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ULSF | Association of University Leaders For A Sustainable Future

U.S. Progress Toward Sustainability in Higher Education

This chapter appeared originally in the book Stumbling Toward Sustainability, John C. Dernbach ed., published by the Environmental Law Institute © 2002. All rights reserved Environmental Law Institute.

by Wynn Calder and Richard M. Clugston

(return to Table of Contents)

Assessing Developments in the United States

Since the late 1960s academic concern, as well as student, foundation and government interest, has ebbed and flowed for environmental protection, social justice and the reorientation of economics and social policy to serve these ends. Commitment of entering freshmen to pursuing environmental or sustainability related goals versus pursuing short-term gain has vacillated.45 Concern for the environment was strong in the early 1970s, almost absent in the 1980s and returned in the 1990s. Since there is little quantitative data allowing us to compare the state of HESD in 1992 with that of 2002, we must rely primarily on case studies and qualitative analysis of progress over the past decade.

What has happened since the Rio Earth Summit and Agenda 21? Education for sustainable development has been under funded and under supported, both within and outside of the academy. Tensions have arisen between environmental educators and sustainability educators and no consensus has been reached on who or what institutions should guide the HESD movement.46 National governments have shown little interest in pursuing this agenda, especially in the U.S.47 For the most part, pressure on universities and colleges to begin to embrace the challenge of sustainable development has originated from within.48 At a small minority of institutions across the U.S., highly motivated and committed presidents, faculty members, staff members, and students have affected change in very significant ways. At a larger minority, there is evidence of increasing eco-efficiency in operations or new offerings in environmental studies, but an authentic institutional commitment to sustainable development is rare.49

Despite the lack of transformative progress, colleges and universities in America are increasingly adopting sustainability initiatives in one or more of the seven critical dimensions of institutional life described above.50 Innovative curricular reform for sustainability is on the rise. More research is being devoted to sustainability in the sciences, and to a lesser extent the social sciences and humanities. Some colleges and universities are modeling sustainable behavior through their purchasing, building design, and energy use. A few institutions have altered their mission statements to reflect the broader vision of a sustainable future. Particularly promising is the recent emergence of regional university partnerships and consortia, illustrating a deeper level of commitment among and between institutions, as well as recognition that such partnerships can attract funding and affect policy.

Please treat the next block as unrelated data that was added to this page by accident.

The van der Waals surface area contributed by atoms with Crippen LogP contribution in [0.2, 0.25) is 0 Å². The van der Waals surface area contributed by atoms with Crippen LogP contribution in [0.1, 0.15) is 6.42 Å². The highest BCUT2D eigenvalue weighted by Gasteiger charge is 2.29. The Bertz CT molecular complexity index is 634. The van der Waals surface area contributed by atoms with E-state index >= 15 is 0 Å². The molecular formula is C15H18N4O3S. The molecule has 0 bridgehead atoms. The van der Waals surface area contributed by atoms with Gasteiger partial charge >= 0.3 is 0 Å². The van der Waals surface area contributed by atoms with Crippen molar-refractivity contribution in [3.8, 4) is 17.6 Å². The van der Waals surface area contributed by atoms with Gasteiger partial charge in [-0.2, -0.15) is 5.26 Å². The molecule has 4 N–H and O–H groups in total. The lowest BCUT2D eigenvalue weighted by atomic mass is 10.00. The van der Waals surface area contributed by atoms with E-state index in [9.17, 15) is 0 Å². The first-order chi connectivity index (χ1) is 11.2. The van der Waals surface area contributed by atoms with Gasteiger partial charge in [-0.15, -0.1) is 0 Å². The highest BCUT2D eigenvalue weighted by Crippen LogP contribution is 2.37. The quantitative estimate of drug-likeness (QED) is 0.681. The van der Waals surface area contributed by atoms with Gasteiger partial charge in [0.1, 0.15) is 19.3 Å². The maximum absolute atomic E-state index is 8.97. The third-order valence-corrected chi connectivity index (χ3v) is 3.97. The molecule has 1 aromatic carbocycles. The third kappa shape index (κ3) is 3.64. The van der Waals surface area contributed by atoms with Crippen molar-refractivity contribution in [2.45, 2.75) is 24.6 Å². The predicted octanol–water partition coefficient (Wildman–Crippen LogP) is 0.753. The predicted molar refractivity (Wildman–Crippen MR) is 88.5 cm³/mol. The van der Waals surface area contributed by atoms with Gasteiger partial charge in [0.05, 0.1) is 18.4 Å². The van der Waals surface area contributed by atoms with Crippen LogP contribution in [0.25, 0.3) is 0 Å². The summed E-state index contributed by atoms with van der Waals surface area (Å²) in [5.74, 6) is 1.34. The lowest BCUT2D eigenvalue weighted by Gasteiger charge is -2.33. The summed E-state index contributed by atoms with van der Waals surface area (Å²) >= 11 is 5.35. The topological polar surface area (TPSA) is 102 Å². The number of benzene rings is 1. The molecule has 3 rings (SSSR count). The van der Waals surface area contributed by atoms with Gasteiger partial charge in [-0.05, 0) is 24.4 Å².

Proceeding through each dimension, we will highlight some of the best practices of pioneering institutions and assess progress.51 In many cases, these critical dimensions overlap: a student's coursework may include an internship that brings her into the surrounding community to address sustainable development, thus involving the curriculum, student engagement and outreach dimensions simultaneously. To provide a clear illustration of our framework, however, we will cover each dimension separately. We will also highlight recent support for HESD from state governments and higher education associations, as well as address emerging links between the disciplines and the professions.


At universities and colleges across the country, increasing numbers of courses that incorporate sustainability are being developed in a range of disciplines.52 Various efforts are also underway to transform academic programs to foster interdisciplinary thinking. This is occurring despite some confusion and much debate about what sustainability means and to what extent it is relevant within the various disciplines.

Research on curriculum development at undergraduate institutions reveals several trends. It was estimated in 1995 that about 400 colleges and universities offered degrees in environmental studies or environmental science (out of approximately 3,700 higher education institutions).53 A 2001 national survey of environmental performance in higher education by the National Wildlife Federation (NWF) Campus Ecology Program indicates considerable progress with 43% of U.S. institutions surveyed offering a major or minor in environmental or sustainability studies.54 For the most part, however, these programs are based in biology and chemistry departments and do not teach sustainable development; nor do they make integrated thinking and decision making an integral part of their approach.